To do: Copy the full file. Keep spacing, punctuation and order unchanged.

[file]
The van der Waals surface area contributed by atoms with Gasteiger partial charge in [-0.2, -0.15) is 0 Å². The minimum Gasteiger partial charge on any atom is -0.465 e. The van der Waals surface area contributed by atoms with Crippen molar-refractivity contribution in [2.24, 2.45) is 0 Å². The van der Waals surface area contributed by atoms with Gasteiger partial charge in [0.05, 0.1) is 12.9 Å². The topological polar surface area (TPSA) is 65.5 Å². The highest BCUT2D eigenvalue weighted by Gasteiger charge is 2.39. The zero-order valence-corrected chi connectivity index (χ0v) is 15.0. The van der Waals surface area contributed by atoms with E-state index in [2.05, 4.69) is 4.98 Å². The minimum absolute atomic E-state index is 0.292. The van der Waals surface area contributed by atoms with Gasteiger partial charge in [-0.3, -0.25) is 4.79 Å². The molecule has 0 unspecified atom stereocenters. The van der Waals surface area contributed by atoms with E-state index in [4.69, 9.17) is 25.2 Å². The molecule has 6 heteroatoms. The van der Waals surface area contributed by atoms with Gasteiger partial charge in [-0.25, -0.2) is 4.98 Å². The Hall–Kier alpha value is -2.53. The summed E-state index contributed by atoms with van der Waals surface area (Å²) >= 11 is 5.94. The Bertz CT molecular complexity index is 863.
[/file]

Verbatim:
The van der Waals surface area contributed by atoms with Gasteiger partial charge in [-0.2, -0.15) is 0 Å². The minimum Gasteiger partial charge on any atom is -0.465 e. The van der Waals surface area contributed by atoms with Crippen molar-refractivity contribution in [2.24, 2.45) is 0 Å². The van der Waals surface area contributed by atoms with Gasteiger partial charge in [0.05, 0.1) is 12.9 Å². The topological polar surface area (TPSA) is 65.5 Å². The highest BCUT2D eigenvalue weighted by Gasteiger charge is 2.39. The zero-order valence-corrected chi connectivity index (χ0v) is 15.0. The van der Waals surface area contributed by atoms with E-state index in [2.05, 4.69) is 4.98 Å². The minimum absolute atomic E-state index is 0.292. The van der Waals surface area contributed by atoms with Gasteiger partial charge in [-0.3, -0.25) is 4.79 Å². The molecule has 0 unspecified atom stereocenters. The van der Waals surface area contributed by atoms with E-state index in [4.69, 9.17) is 25.2 Å². The molecule has 6 heteroatoms. The van der Waals surface area contributed by atoms with Gasteiger partial charge in [-0.25, -0.2) is 4.98 Å². The Hall–Kier alpha value is -2.53. The summed E-state index contributed by atoms with van der Waals surface area (Å²) >= 11 is 5.94. The Bertz CT molecular complexity index is 863.